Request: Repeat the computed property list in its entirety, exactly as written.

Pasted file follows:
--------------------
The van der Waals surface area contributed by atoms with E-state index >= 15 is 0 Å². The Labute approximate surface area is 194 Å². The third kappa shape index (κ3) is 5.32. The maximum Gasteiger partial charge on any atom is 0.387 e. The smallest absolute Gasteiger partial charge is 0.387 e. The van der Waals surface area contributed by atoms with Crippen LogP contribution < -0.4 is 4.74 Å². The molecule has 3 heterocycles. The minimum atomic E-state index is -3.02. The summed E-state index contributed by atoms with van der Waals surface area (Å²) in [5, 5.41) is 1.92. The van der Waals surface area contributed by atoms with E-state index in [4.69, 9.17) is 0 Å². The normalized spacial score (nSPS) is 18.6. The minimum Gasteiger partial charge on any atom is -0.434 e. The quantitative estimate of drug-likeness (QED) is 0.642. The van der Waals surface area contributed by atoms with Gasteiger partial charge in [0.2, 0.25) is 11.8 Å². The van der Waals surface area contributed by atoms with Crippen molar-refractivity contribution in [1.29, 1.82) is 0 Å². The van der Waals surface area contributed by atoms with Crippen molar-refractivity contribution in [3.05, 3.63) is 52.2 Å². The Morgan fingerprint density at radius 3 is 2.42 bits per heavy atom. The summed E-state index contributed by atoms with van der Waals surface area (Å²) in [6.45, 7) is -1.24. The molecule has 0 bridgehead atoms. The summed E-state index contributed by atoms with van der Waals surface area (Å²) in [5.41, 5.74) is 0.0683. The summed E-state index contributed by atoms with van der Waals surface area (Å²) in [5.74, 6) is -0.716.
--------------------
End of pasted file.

The van der Waals surface area contributed by atoms with E-state index >= 15 is 0 Å². The Labute approximate surface area is 194 Å². The third kappa shape index (κ3) is 5.32. The maximum Gasteiger partial charge on any atom is 0.387 e. The smallest absolute Gasteiger partial charge is 0.387 e. The van der Waals surface area contributed by atoms with Crippen LogP contribution < -0.4 is 4.74 Å². The molecule has 3 heterocycles. The minimum atomic E-state index is -3.02. The summed E-state index contributed by atoms with van der Waals surface area (Å²) in [5, 5.41) is 1.92. The van der Waals surface area contributed by atoms with E-state index in [4.69, 9.17) is 0 Å². The normalized spacial score (nSPS) is 18.6. The minimum Gasteiger partial charge on any atom is -0.434 e. The quantitative estimate of drug-likeness (QED) is 0.642. The van der Waals surface area contributed by atoms with Gasteiger partial charge in [0.2, 0.25) is 11.8 Å². The van der Waals surface area contributed by atoms with Crippen molar-refractivity contribution in [1.29, 1.82) is 0 Å². The van der Waals surface area contributed by atoms with Crippen molar-refractivity contribution in [3.05, 3.63) is 52.2 Å². The Morgan fingerprint density at radius 3 is 2.42 bits per heavy atom. The summed E-state index contributed by atoms with van der Waals surface area (Å²) in [6.45, 7) is -1.24. The molecule has 0 bridgehead atoms. The summed E-state index contributed by atoms with van der Waals surface area (Å²) in [5.41, 5.74) is 0.0683. The summed E-state index contributed by atoms with van der Waals surface area (Å²) in [5.74, 6) is -0.716.